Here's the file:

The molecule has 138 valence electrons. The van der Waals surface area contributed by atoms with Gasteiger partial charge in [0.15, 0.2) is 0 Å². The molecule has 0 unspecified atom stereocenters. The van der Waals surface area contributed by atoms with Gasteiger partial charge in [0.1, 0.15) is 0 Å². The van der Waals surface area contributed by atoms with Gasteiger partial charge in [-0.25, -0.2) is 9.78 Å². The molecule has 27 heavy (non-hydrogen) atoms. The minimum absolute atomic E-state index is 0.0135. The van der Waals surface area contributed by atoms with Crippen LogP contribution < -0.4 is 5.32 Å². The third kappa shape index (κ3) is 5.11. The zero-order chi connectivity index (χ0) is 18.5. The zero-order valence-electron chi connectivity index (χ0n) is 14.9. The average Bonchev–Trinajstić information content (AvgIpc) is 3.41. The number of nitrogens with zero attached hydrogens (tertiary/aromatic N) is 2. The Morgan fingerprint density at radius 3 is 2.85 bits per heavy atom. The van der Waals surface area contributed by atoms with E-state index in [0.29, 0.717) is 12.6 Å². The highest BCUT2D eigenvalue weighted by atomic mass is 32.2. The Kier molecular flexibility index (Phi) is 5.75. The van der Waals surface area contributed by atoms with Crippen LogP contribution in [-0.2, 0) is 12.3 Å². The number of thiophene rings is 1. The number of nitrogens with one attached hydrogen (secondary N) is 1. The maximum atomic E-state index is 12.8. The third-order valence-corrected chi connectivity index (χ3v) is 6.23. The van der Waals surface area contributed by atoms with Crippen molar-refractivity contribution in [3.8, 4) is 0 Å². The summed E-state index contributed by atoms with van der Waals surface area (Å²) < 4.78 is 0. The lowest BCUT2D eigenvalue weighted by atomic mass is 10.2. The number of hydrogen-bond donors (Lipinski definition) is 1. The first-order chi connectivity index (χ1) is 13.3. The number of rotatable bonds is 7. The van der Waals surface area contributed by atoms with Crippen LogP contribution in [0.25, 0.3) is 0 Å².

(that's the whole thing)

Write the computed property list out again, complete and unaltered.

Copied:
The molecule has 138 valence electrons. The van der Waals surface area contributed by atoms with Gasteiger partial charge in [0.15, 0.2) is 0 Å². The molecule has 0 unspecified atom stereocenters. The van der Waals surface area contributed by atoms with Gasteiger partial charge in [0.1, 0.15) is 0 Å². The van der Waals surface area contributed by atoms with Gasteiger partial charge in [-0.25, -0.2) is 9.78 Å². The molecule has 27 heavy (non-hydrogen) atoms. The minimum absolute atomic E-state index is 0.0135. The van der Waals surface area contributed by atoms with Crippen LogP contribution < -0.4 is 5.32 Å². The third kappa shape index (κ3) is 5.11. The zero-order chi connectivity index (χ0) is 18.5. The zero-order valence-electron chi connectivity index (χ0n) is 14.9. The average Bonchev–Trinajstić information content (AvgIpc) is 3.41. The number of nitrogens with zero attached hydrogens (tertiary/aromatic N) is 2. The Morgan fingerprint density at radius 3 is 2.85 bits per heavy atom. The van der Waals surface area contributed by atoms with E-state index in [0.29, 0.717) is 12.6 Å². The highest BCUT2D eigenvalue weighted by atomic mass is 32.2. The Kier molecular flexibility index (Phi) is 5.75. The van der Waals surface area contributed by atoms with Crippen LogP contribution in [-0.2, 0) is 12.3 Å². The number of thiophene rings is 1. The number of nitrogens with one attached hydrogen (secondary N) is 1. The maximum atomic E-state index is 12.8. The third-order valence-corrected chi connectivity index (χ3v) is 6.23. The van der Waals surface area contributed by atoms with Crippen molar-refractivity contribution in [3.8, 4) is 0 Å². The summed E-state index contributed by atoms with van der Waals surface area (Å²) < 4.78 is 0. The lowest BCUT2D eigenvalue weighted by atomic mass is 10.2. The number of hydrogen-bond donors (Lipinski definition) is 1. The first-order chi connectivity index (χ1) is 13.3. The number of rotatable bonds is 7. The van der Waals surface area contributed by atoms with Crippen LogP contribution in [0.25, 0.3) is 0 Å².